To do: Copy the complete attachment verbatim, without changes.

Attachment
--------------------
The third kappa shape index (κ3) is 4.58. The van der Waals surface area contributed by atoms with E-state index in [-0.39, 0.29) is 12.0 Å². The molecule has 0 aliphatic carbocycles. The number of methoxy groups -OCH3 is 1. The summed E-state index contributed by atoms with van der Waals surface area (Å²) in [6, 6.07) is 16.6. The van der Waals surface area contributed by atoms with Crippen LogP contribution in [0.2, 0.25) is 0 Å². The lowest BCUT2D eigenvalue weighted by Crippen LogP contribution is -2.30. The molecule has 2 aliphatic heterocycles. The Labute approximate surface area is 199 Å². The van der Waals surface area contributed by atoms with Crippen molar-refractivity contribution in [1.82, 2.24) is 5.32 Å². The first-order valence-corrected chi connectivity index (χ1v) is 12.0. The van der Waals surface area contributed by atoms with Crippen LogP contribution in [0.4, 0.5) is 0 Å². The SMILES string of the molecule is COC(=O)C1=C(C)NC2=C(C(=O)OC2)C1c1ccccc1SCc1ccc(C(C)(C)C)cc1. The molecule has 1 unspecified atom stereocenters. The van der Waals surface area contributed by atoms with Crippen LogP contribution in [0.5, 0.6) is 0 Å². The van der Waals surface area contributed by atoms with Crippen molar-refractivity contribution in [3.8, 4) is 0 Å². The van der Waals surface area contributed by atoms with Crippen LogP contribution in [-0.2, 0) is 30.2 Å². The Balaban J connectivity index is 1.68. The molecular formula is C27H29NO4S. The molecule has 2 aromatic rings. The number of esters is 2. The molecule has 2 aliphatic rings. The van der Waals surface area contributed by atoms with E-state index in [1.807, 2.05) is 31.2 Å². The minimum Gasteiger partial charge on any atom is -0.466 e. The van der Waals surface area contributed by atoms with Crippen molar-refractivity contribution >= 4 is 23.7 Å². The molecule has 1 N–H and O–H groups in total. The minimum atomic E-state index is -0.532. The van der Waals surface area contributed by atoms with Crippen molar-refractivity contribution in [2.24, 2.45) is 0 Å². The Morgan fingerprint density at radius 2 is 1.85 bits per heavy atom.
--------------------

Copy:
The third kappa shape index (κ3) is 4.58. The van der Waals surface area contributed by atoms with E-state index in [-0.39, 0.29) is 12.0 Å². The molecule has 0 aliphatic carbocycles. The number of methoxy groups -OCH3 is 1. The summed E-state index contributed by atoms with van der Waals surface area (Å²) in [6, 6.07) is 16.6. The van der Waals surface area contributed by atoms with Crippen LogP contribution in [0.2, 0.25) is 0 Å². The lowest BCUT2D eigenvalue weighted by Crippen LogP contribution is -2.30. The molecule has 2 aliphatic heterocycles. The Labute approximate surface area is 199 Å². The van der Waals surface area contributed by atoms with Crippen molar-refractivity contribution in [1.82, 2.24) is 5.32 Å². The first-order valence-corrected chi connectivity index (χ1v) is 12.0. The van der Waals surface area contributed by atoms with Crippen LogP contribution in [0.4, 0.5) is 0 Å². The SMILES string of the molecule is COC(=O)C1=C(C)NC2=C(C(=O)OC2)C1c1ccccc1SCc1ccc(C(C)(C)C)cc1. The molecule has 1 unspecified atom stereocenters. The van der Waals surface area contributed by atoms with Crippen LogP contribution in [0.5, 0.6) is 0 Å². The van der Waals surface area contributed by atoms with Crippen molar-refractivity contribution in [3.8, 4) is 0 Å². The van der Waals surface area contributed by atoms with Crippen LogP contribution in [-0.2, 0) is 30.2 Å². The Balaban J connectivity index is 1.68. The molecular formula is C27H29NO4S. The molecule has 2 aromatic rings. The number of esters is 2. The molecule has 2 aliphatic rings. The van der Waals surface area contributed by atoms with E-state index in [1.807, 2.05) is 31.2 Å². The minimum Gasteiger partial charge on any atom is -0.466 e. The van der Waals surface area contributed by atoms with Crippen molar-refractivity contribution >= 4 is 23.7 Å². The molecule has 1 N–H and O–H groups in total. The minimum atomic E-state index is -0.532. The van der Waals surface area contributed by atoms with Crippen molar-refractivity contribution in [2.24, 2.45) is 0 Å². The Morgan fingerprint density at radius 2 is 1.85 bits per heavy atom.